Summer in Lucerne

18 September 2018
Jonathan Wegloop

Jonathan Wegloop



For the past couple of years, the Lucerne Festival has been a musical highlight of my summer. It is an amazing place to host so many musicians, the lovely city with its colourful, fairytale-like houses with little turrets and the crystal clear, shimmering lake! Sitting down at my favorite open-air bar along the lake scrolling through the festival’s brochure, I was, once again, overwhelmed by the countless impressive programmes yet to come.

We started off the festival by rehearsing all the repertoire for the Lucerne Festival Orchestra, conducted by Riccardo Chailly. This dream-team orchestra gets together every summer to play a selection of the colossal orchestral repertoire that is most beautiful and precious to me. Some of the musicians have been part of the ensemble since Maestro Abbado founded the orchestra in its current structure.
Since I saw the Festival Orchestra perform Mahler’s Second Symphony back in 2003 with Abbado, I – a teenager at the time – was struck by the unity, sensitivity and expression the orchestra displayed so naturally.

The orchestra consists of musicians from all over Europe: orchestral members, soloists, professors, and luckily for us, also members of the Mahler Chamber Orchestra. This collaboration allows me to participate in the Lucerne Festival Orchestra.
It is an honour to participate for the third time now and to see all those wonderful musicians again.

Days of rehearsals passed and the first concert was approaching, with Stravinsky’s Firebird. For me – as one of eight horn players from the festival – we were only modest contributors to this concert as we were involved in playing the off-stage music. My fellow off-stage colleagues and I had some time to explore Lucerne. We went for a run in the midday sun through amazing scenery of villas, forest and of course the Vierwaldstättersee. And we played tennis fanatically!
The first concert was a success, I heard the orchestra from back stage, waiting for our entrance, the colours of the enchanting Firebird were breathtaking.

Days went past, two other programmes were still to come for the Lucerne Festival Orchestra. We rehearsed industriously and cooked together or went to one of many Lucerne’s “locally priced” restaurants. Musicians stayed either in hotels or apartments, evenings were often used to get together and have a drink, often close to the modern concert hall with state of the art acoustics, named KKL.

There was a free day after the first concert. The MCO was invited by friends of the orchestra to their house for a BBQ. I went there by bike, it was gorgeous drive that ended in an exhausting climb. So wonderful to see my colleagues there gathered in the garden and later inside for one of many cakes for dessert! Cycling back during the sunset was spectacular, but a little later the experience also became quite challenging as it was suddenly rather dark!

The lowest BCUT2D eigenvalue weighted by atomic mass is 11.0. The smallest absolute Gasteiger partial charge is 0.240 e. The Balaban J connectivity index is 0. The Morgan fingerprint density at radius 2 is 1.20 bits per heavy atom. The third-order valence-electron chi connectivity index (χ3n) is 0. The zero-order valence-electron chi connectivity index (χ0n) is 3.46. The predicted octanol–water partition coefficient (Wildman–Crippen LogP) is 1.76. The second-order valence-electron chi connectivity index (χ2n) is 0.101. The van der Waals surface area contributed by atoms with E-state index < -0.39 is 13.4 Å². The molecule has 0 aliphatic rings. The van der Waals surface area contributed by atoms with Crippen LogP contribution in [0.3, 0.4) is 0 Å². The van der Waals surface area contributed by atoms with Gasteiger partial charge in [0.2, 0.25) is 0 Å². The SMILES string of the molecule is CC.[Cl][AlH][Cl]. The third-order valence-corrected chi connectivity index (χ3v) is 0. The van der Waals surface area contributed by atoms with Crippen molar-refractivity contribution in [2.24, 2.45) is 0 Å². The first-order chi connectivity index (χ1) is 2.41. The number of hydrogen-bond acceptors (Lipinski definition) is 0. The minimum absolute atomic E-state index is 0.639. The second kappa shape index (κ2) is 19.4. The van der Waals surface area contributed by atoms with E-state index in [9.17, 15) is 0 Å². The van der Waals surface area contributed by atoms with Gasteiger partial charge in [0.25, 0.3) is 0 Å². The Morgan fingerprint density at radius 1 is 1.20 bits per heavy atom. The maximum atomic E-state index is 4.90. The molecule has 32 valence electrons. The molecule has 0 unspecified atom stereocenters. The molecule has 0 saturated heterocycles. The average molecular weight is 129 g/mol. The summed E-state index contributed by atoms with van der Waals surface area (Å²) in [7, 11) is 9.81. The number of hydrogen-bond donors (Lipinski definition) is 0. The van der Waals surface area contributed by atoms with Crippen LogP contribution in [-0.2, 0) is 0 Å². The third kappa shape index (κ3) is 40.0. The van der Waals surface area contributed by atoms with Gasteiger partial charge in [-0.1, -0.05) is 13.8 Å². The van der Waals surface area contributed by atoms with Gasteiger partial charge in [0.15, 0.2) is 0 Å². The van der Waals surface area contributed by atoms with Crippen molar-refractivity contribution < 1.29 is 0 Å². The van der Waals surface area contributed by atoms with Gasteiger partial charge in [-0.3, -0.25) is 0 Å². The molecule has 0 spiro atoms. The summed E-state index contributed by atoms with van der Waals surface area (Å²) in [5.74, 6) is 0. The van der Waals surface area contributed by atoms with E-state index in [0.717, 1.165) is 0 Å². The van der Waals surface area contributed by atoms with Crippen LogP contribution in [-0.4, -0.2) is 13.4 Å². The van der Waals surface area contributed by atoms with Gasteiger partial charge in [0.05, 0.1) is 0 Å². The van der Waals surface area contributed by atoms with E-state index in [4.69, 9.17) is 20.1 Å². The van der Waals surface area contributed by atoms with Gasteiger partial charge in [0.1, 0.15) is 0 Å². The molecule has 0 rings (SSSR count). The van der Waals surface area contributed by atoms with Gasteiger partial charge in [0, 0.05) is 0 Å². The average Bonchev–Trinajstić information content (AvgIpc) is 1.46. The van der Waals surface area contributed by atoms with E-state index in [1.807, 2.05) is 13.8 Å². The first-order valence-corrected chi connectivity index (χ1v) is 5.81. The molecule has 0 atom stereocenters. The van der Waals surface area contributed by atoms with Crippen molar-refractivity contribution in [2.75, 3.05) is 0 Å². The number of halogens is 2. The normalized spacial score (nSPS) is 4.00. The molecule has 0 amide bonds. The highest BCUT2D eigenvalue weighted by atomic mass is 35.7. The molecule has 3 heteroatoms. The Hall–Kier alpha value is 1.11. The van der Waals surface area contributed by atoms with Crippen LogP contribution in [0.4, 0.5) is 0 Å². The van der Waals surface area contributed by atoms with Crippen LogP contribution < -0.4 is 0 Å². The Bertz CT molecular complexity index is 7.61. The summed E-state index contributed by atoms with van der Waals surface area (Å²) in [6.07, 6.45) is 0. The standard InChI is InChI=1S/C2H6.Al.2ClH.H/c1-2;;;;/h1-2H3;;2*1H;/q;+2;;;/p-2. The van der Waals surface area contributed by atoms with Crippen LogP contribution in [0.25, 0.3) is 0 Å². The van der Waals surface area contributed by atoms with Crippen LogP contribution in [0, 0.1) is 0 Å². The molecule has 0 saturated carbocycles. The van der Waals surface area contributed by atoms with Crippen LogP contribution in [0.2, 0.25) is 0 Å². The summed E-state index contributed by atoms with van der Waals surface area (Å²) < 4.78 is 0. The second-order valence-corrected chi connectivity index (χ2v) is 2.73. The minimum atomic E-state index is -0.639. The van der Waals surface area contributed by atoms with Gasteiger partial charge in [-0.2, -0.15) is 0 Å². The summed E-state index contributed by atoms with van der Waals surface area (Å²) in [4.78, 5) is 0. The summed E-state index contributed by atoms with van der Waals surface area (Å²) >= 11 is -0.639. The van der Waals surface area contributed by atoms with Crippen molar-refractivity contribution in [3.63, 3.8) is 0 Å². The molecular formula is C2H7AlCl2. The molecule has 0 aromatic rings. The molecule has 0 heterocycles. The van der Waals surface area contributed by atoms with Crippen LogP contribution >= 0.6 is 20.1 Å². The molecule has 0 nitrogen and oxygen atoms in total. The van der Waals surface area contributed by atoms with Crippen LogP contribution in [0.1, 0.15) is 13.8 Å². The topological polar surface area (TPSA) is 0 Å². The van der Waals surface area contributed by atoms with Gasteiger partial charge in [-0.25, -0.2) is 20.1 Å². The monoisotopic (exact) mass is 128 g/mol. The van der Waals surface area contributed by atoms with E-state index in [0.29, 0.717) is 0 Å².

“Ravel pure” was the title of the next concert programme. This included Daphnis and Chloe, which is one of my favorite orchestral pieces by Ravel, since it is such a complete and refined way of story telling. The concert ended with Ravel’s famous Bolero.

We were very lucky with the weather this summer, with very little rain and a whole lot of sun, so we rented a boat, enjoyed the breeze and had a refreshing dive, all in all a pleasant change from the instrumental concentration indoors.

The final programme of the festival orchestra was very Germanic: Wagner’s Flying Dutchman and Rienzi overtures and Bruckner’s Symphony no. 7 in E major. A tremendous joy for brass players because of the glorious climaxes, heroic melodies and majestic chorales. The orchestra’s rich and deep sound, combined with its energy, made it a highly memorable experience.

The festival slowly was coming to an end, most players went back home, but it wasn’t over for me before we played our concert with the Mahler Chamber Orchestra.
So the day after Bruckner and Wagner we went back in time, back to fewer players too, back to classical chamber orchestra repertoire. The MCO was sparkling and energetic, motivated to represent our orchestra in Lucerne’s big concert hall! Encouraged by conductor François-Xavier Roth we engaged in some vivid music making. The repertoire was directly linked to the theme of the festival “Childhood”: we performed Bizet’s Jeux Suite and Haydn’s symphony La Poule, as well as Martinů’s Cello Concerto (with the amazing cellist Sol Gabetta) and Bartók’s Divertimento for strings.

I think the MCO was in top shape (with a big compliment to the strings for the Bartók!) and ready to start another season: stay tuned!!

Photos: Geoffroy Schied / Martin Piechotta / LUCERNE FESTIVAL - Peter Fischli